AD
Department of Surgery, Center for Adult Diseases, Osaka, Japan.
PMID
50
TI
Neoadjuvant therapy for unresectable pancreatic adenocarcinoma.
AU
Jessup JM, Steele G Jr, Mayer RJ, Posner M, Busse P, Cady B, Stone M, Jenkins R, Osteen R
SO
Arch Surg. 1993;128(5):559.
 
The purposes of this study were to determine whether continuous infusion of fluorouracil combined with external-beam radiation therapy improved the resectability and survival of patients with pancreatic carcinoma. Sixteen patients with unresectable disease confined to the pancreas and celiac nodes were treated, and their outcome was compared with that of 24 patients with potentially resectable disease who were treated concurrently. The neoadjuvant therapy was completed with acceptably few toxic effects but with only a minor decrease in tumor size. Two patients underwent resection and remained free of disease 20 and 22.5 months later. However, the median survival of the entire neoadjuvant group was 8 months. All 24 patients with potentially resectable carcinoma underwent surgical exploration. Fifteen of the 24 patients underwent resection and survived a median of 12.5 months. Neoadjuvant chemoradiation may have improved outcome and resectability for two (12.5%) of 16 patients with unresectable pancreatic carcinoma, but more effective therapy options must be developed to improve outcome.
AD
Department of Surgery, New England Deaconess Hospital, Boston, Mass.
PMID
51
TI
Preoperative chemoradiation and pancreaticoduodenectomy for adenocarcinoma of the pancreas.
AU
Evans DB, Rich TA, Byrd DR, Cleary KR, Connelly JH, Levin B, Charnsangavej C, Fenoglio CJ, Ames FC
SO
Arch Surg. 1992;127(11):1335.
 
Chemoradiation prior to pancreaticoduodenectomy ensures that all patients who undergo resection complete multimodality therapy, avoids resection in patients with rapidly progressive disease, and allows radiation therapy to be delivered to well-oxygenated cells before surgical devascularization. Twenty-eight patients with cytologic or histologic proof of localized adenocarcinoma of the pancreatic head received preoperative chemoradiation (fluorouracil, 300 mg/m2 per day, and 50.4 Gy) with the intent of proceeding to resection; all 28 completed this preoperative therapy. Hospital admission because of gastrointestinal toxic effects was required in nine patients, yet no patient experienced a delay in operation. Restaging was performed 4 to 5 weeks after completion of chemoradiation, and five patients were found to have metastatic disease; the 23 patients without evidence of progressive disease underwent laparotomy. At laparotomy, three patients were found to have unsuspected metastatic disease, three patients had unresectable locally advanced disease, and 17 patients were able to undergo pancreaticoduodenectomy. One perioperative death resulted from myocardial infarction, and perioperative complications occurred in three patients. Histologic evidence of tumor cell injury was present in all resected specimens. Our results suggest that pancreaticoduodenectomy can be performed with a low incidence of complications after chemoradiation for localized adenocarcinoma of the pancreas.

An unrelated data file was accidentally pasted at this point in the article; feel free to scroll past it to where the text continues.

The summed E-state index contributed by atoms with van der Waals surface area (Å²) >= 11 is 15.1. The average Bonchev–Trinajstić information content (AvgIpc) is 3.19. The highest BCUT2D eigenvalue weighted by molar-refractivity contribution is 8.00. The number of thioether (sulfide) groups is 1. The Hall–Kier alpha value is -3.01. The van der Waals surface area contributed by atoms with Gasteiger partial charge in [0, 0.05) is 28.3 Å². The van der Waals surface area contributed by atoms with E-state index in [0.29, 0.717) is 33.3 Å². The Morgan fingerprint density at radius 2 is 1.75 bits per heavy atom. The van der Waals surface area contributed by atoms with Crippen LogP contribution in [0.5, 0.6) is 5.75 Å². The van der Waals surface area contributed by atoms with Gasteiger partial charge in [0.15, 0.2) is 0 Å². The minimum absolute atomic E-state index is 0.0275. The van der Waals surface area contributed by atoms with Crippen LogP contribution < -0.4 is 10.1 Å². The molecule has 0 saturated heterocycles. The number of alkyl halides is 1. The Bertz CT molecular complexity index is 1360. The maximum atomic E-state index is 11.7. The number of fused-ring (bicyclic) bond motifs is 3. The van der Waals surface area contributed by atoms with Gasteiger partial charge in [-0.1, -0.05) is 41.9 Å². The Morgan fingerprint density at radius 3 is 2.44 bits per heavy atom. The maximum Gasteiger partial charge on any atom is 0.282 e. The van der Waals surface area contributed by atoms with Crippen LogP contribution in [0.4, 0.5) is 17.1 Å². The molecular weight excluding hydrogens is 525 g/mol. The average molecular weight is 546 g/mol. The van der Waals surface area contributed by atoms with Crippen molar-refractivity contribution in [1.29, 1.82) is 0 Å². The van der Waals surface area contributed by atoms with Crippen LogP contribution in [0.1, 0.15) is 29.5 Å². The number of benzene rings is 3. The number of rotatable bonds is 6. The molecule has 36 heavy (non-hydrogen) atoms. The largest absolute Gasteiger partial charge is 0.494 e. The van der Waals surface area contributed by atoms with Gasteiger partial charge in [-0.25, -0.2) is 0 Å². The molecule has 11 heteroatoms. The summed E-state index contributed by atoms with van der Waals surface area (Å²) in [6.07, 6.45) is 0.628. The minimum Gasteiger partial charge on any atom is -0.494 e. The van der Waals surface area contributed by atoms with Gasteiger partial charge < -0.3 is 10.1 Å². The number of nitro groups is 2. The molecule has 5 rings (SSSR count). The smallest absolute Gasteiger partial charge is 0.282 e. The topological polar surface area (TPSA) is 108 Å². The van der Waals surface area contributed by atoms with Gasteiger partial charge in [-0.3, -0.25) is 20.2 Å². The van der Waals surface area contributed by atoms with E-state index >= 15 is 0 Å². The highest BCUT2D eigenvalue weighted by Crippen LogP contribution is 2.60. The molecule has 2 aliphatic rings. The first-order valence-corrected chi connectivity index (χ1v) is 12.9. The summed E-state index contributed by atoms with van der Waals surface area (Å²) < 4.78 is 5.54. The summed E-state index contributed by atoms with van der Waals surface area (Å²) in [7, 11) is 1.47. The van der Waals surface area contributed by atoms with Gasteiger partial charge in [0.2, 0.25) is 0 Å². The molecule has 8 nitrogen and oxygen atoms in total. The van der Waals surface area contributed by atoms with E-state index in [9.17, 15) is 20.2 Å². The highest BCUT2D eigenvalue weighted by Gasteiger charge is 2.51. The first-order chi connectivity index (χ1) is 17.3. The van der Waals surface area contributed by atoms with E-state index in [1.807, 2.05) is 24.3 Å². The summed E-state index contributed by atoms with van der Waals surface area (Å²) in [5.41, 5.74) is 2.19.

AD
Department of General Surgery, University of Texas M. D. Anderson Cancer Center, Houston 77030.
PMID